- "Obtaining approval from CMS regarding the settlement and the proposed WCMSA.
- "Finalizing the settlement and funding the WCMSA."
- WCMSA funding:
- "CMS has no process to accept up-front cash payments in lieu of a CMS reviewed WCMSA."
- "WCMSAs may be funded by a lump sum or may be structured, such that a fixed amount of funds are provided each year for a fixed number of years."
CMS Review of WCMSAs - excluding structured settlement and rated age issues which S2KM will be address in subsequent blog posts.
- Introductory note: CMS introduced a WCMSA internet portal in November 2011 for submission of WCMSA proposals.
- Review threshold: "CMS will review a proposed WCMSA amount when the following workload review thresholds are met:
- "The claimant is a Medicare beneficiary and the total settlement amount is greater than $25,000.00; or
- "The claimant has a reasonable expectation of Medicare enrollment within 30 months of the settlement date and the anticipated total settlement amount for future medical expenses and disability/lost wages over the life or duration of the settlement agreement is expected to be greater than $250,000.00."
- "A claimant has a reasonable expectation of Medicare enrollment within 30 months if any of the following apply:
- "The claimant has applied for Social Security Disability Benefits.
- "The claimant has been denied Social Security Disability Benefits but anticipates appealing that decision.
- "The claimant is in the process of appealing and/or re-filing for Social Security Disability benefits.
- "The claimant is 62 years and 6 months old.
- "The claimant has an End Stage Renal Disease (ESRD) condition but does not yet qualify for Medicare based upon ESRD."
- Review not required: "It
is unnecessary for the individual or beneficiary to obtain CMS approval
for a proposed WCMSA amount if all of the following are true:
- "The facts of the case demonstrate that the injured individual is only being compensated for past medical expense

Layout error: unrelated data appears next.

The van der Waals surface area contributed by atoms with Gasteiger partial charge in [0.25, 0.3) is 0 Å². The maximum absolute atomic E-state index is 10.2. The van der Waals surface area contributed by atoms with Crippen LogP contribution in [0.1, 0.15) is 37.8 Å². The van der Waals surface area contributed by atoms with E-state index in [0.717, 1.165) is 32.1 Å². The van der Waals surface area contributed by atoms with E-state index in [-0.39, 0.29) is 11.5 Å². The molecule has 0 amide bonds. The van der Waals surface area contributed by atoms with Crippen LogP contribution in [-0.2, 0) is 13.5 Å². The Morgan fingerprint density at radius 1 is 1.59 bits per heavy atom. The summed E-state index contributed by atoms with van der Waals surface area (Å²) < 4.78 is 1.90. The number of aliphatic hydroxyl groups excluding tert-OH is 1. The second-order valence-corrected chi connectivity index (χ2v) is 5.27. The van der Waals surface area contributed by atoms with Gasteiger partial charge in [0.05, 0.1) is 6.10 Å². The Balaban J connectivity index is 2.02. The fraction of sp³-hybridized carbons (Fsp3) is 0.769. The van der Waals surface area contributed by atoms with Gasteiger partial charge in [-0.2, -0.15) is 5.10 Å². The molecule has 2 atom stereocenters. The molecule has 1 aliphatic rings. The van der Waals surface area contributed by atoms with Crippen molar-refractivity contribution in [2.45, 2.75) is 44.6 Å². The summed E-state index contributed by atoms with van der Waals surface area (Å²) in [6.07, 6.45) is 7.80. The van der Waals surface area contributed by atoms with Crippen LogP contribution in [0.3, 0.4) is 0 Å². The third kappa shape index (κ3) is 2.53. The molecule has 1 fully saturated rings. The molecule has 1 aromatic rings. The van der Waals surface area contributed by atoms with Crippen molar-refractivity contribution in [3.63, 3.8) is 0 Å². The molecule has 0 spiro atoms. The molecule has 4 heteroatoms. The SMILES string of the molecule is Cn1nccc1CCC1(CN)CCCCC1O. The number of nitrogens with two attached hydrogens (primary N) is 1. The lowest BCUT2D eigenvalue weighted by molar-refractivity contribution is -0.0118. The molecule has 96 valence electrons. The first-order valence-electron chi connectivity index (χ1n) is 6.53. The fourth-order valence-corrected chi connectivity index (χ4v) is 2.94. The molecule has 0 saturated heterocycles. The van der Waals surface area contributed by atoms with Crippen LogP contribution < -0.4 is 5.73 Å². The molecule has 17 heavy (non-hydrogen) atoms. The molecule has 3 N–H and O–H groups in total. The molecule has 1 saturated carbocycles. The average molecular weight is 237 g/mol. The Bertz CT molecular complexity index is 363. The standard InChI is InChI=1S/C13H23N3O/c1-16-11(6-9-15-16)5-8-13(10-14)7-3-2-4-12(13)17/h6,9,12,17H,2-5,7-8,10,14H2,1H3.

- "There is no evidence that the individual is attempting to maximize the other aspects of thesettlement (e.g., the lost wages and disability portions of the settlement) to Medicare’s detriment; and
- "The individual's treating physicians conclude (in writing) that to a reasonable degree of medical certainty the individual will no longer require any Medicare-covered treatments related to the WC injury. However, if Medicare made any conditional payments for WC-related services furnished prior to settlement, then Medicare will recover those payments. In addition, Medicare will not pay for any WC-related services furnished prior to the date of the settlement for which it has not already paid."
- Review process:
- "If you choose to use CMS’ WCMSA review process, the Agency requests that you comply with CMS 'established policies and procedures."
- "When a WCMSA is submitted for approval, CMS must have certain documentation available to complete a review of the proposal. Table 1 lists the documents normally submitted with a WCMSA proposal."
- "Submit the gross total settlement amount as a single lifetime number and NOT the settlement amount minus attorney fees, expenses, etc."
- "Once this information is received, the COBC will apply it to the beneficiary's Medicare record and assign the case to the Medicare Secondary Payer Recovery Contractor (MSPRC)."
- "The MSPRC will send the beneficiary a “Rights and Responsibilities” letter that explains Medicare's recovery rights with respect to conditional payments and information regarding what steps the beneficiary should take next."
- "Once the Rights and Responsibilities letter is received, all further inquiries must be made through the MSPRC."
- "If the parties to a WC settlement stipulate a WCMSA but do not receive CMS approval, then CMS is not bound by the set-aside amount stipulated by the parties, and it may refuse to pay for future medical expenses in the case, even if they would ordinarily have been covered by Medicare."
- "If CMS approves the WCMSA and the account is later appropriately exhausted, Medicare will pay related medical bills for services otherwise covered and reimbursable by Medicare regardless of the amount of care the beneficiary continues to require."
- "You can see your case’s status on the WCMSAP, if the case was submitted on the Portal. For cases that were submitted via mail, case status can be obtained by contacting the WCRC."
- "When CMS does not believe that a proposed set-aside adequately protects Medicare’s interests,and thus makes a determination of a different amount than originally proposed, there is no formal appeals process. However, there are several other options available."